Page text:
First LF Camera: Crown Graphic or a Linhof Super Technika III
I am looking to get in to LF photography, because I think it will give me the benefit of slowing down my photography which should be beneficial and trickle down to other formats.
Right now I am looking at a couple of kits. One is a Crown Graphic 4x5 and the other is a Super Technika III. I'd like to keep it under $1000 for the whole setup, including the developing equipment and film.
Of these two, which one would be a better starter? I've heard the Super Technika is a better camera, but the price is about $300 higher, so I am not sure if it is justified. Is there anything else I should be looking at?
Well, I think the crown is an excellent first LF camera and one that you will keep and continue to use even if and when you do decide to get another.
A good crown with decent lens and working rangefinder should cost ~$350 +/- $50.
I had a Pacemaker Speed Graphic as my first LF camera and I replaced it with a Shen Hao field camera, which is not expensive but is orders of magnitude easier to use. Something else to consider.
Jim MacKenzie - Regina, Saskatchewan, Canada
A bunch of Nikons; Feds, Zorkis and a Kiev; Pentax 67-II (inherited from my deceased father-in-law); Bronica SQ-A; and a nice Shen Hao 4x5 field camera with 3 decent lenses that needs to be taken outside more. Oh, and as of mid-2012, one of those bodies we don't talk about here.
Favourite film: do I need to pick only one?
I have a couple of nice Crown Graphics I'd be happy to sell you, but have you considered something like a Graphic View? I use my Speed when I need a shutter in the body, but otherwise I prefer the movements of my GV-II to the limited ones of the Pacemaker.
I'd think seriously about getting any Technika that is older than a model IV. As I understand it, the IIIs have fewer movements on the front standard, and use less readily available lensboards.
If you cant do a Tech IV within your budget, then I'd lean towards the Crown Graphic.
More useful details about differences between the Tech models can be found here:
You might also find this article comparing Techs and Graphics (from the same site) interesting:
Hope this is of assistance
Last edited by Seabird; 08-13-2009 at 09:49 PM. Click to view previous post history.
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I'd only get a Tech III if it comes with one or more cammed lenses. The serial number on the top of each cam should match the serial number on the lens, and the serial number on the bottom should match the body. Without cammed lenses, it's still a nice, sturdy, precise metal field camera, but the possibility of using the rangefinder adds a lot of options that you don't have with other nice wooden or metal field cameras, like handheld shooting or more dynamic portraiture, where you can check focus using the rangefinder with a filmholder ready to shoot.
You don't need to have all lenses cammed, but having one or two lets you take advantage of that option.
The Linhof III that I am looking at it has a matching cammed lens which is something I definitely want.
My understanding was that the Linhof had a little bit more movements available than the Graphic, and I have heard is better made, so that is why I was leaning that way.
Fotoguy, send me some pics and details of what you have. I am really looking for something that is "ready to go" out of the box (ie, doesnt need to be serviced right away) and comes with a few film holders.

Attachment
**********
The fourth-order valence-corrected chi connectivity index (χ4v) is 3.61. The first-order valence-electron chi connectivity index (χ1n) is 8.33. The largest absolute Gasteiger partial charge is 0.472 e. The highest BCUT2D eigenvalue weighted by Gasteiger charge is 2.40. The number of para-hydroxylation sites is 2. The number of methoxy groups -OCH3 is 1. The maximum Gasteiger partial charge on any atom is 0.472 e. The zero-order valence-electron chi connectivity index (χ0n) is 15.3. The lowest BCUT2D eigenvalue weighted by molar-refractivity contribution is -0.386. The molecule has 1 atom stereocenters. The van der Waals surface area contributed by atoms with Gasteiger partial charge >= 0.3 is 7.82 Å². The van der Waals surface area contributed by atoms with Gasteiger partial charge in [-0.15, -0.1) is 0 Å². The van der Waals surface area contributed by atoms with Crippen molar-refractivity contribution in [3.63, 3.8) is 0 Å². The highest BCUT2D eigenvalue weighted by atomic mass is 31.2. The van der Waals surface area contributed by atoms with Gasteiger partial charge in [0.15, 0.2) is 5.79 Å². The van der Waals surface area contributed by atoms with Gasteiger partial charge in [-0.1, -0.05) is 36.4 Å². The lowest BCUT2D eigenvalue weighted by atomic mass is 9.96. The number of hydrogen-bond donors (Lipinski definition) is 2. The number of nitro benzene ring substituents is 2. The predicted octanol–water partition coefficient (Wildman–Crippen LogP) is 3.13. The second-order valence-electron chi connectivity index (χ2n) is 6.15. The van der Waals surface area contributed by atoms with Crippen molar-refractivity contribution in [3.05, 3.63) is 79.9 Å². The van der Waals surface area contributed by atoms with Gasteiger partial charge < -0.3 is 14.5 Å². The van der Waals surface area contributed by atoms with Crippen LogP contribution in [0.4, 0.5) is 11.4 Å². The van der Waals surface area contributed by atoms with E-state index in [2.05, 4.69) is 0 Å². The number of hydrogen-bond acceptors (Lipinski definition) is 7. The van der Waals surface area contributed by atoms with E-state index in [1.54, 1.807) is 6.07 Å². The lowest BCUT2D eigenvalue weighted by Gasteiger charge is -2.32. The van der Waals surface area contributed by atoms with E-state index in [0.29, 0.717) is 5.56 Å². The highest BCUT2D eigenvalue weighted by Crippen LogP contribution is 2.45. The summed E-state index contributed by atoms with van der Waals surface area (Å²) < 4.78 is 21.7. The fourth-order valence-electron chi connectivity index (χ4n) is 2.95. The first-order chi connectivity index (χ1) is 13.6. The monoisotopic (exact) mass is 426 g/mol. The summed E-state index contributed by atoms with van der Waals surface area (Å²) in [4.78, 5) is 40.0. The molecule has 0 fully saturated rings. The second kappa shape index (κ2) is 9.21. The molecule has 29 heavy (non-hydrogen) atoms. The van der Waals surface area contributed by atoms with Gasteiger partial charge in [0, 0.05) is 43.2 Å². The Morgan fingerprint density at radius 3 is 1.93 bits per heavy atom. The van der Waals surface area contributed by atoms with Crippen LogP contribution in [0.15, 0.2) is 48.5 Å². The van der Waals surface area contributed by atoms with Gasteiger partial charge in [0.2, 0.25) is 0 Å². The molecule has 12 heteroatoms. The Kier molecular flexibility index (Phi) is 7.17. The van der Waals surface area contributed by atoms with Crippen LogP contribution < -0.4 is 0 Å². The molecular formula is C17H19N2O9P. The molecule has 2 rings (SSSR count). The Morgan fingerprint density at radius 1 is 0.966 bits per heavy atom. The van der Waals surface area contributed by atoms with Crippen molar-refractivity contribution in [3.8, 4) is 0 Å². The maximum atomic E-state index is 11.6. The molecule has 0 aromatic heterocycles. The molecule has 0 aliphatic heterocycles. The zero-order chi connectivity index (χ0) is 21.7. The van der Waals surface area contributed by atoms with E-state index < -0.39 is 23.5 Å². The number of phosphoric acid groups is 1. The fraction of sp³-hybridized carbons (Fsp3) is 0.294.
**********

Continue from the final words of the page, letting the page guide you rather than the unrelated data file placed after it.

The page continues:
Tech III a better camera than a Crown Graphic ?!?!?!?
I guess it depends on what you what to do with it. Many who've owned and used both will say that the Crown is better for hand held work, for example...simply because it is lighter. Both have their strengths and weaknesses. I don't think either is absolutely better than the other. They are each excellent in their own respective areas.
Personally I would get a Crown Graphic, but if you can find a Speed Graphic, it's even better.
The Tech would be nice, but the Crowns can be had very cheaply at times. My Crown Graphic came complete with the old OEM case, OEM lens, and two spare lens boards for $CDN 120. It had a worn out lower tripod bushing, that I replaced with a 1/4-20 flange nut from Home Depot for a whole $0.83, and a fair bit of patient fiddling to get the old one out and the new one in.
The nice thing with this rig is it is nice and light to backpack with, with about 6 film holders and a a smattering of bits - light meter, a few filters, notebook, etc. all handily fitting into a day pack. I have built a divider for a small backpack out of foam core board and packing tape to keep things in their place, and avoid too many sharp corners digging into your back when you carry the load.
If I know that only moderate movements are needed, or if I am to do on location portraiture, then I give up on using the range finder, and put a 210mm symmar lens in the camera. It will just close with this lens.
With this lens I ground glass focus. If I am doing portraits I 'string distance focus', by setting focus on the end of a string clipped to the front of the camera base. I have the sitter hold the string to their nose, back up til the string is taught, and know In am in the right focus range. I have a bit of cardboard mask that I have calibrated the size of to slip over the pop up finder to compensate for the narrower filed of view.
Yes, a cammed set of lenses for a field camera would be nice, but my work arounds work for me. I do not yet have the desired 90mm lens. When that comes, the limitations of the Crown might make me move on. Until then, if the situation is knowm I wheel out my cambo monorail, and have movements galore. It is not as portable assembled, buy can be disassembled to fit a backpack, however there is quite a bit of set up and break down for every site you move between.
my real name, imagine that.